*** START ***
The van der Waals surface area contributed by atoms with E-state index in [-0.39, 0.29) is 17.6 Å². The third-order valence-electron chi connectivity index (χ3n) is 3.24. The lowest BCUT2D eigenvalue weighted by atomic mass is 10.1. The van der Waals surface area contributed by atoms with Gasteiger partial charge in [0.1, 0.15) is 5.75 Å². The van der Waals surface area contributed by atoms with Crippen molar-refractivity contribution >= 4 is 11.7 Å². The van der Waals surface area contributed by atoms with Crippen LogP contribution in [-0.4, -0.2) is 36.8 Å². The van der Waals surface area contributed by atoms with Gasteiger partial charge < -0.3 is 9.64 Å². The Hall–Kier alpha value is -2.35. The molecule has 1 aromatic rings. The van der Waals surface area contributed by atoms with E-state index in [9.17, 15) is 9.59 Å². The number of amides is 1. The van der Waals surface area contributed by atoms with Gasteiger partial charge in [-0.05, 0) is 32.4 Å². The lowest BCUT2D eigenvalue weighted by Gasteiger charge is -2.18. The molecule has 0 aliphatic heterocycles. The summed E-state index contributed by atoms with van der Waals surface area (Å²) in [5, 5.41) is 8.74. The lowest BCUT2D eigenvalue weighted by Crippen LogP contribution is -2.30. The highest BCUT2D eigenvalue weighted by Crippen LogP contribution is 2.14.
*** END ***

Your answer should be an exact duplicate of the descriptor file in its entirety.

The van der Waals surface area contributed by atoms with E-state index in [-0.39, 0.29) is 17.6 Å². The third-order valence-electron chi connectivity index (χ3n) is 3.24. The lowest BCUT2D eigenvalue weighted by atomic mass is 10.1. The van der Waals surface area contributed by atoms with Gasteiger partial charge in [0.1, 0.15) is 5.75 Å². The van der Waals surface area contributed by atoms with Crippen molar-refractivity contribution >= 4 is 11.7 Å². The van der Waals surface area contributed by atoms with Crippen LogP contribution in [-0.4, -0.2) is 36.8 Å². The van der Waals surface area contributed by atoms with Gasteiger partial charge < -0.3 is 9.64 Å². The Hall–Kier alpha value is -2.35. The molecule has 1 aromatic rings. The van der Waals surface area contributed by atoms with E-state index in [9.17, 15) is 9.59 Å². The number of amides is 1. The van der Waals surface area contributed by atoms with Gasteiger partial charge in [-0.05, 0) is 32.4 Å². The lowest BCUT2D eigenvalue weighted by Gasteiger charge is -2.18. The molecule has 0 aliphatic heterocycles. The summed E-state index contributed by atoms with van der Waals surface area (Å²) in [5, 5.41) is 8.74. The lowest BCUT2D eigenvalue weighted by Crippen LogP contribution is -2.30. The highest BCUT2D eigenvalue weighted by Crippen LogP contribution is 2.14.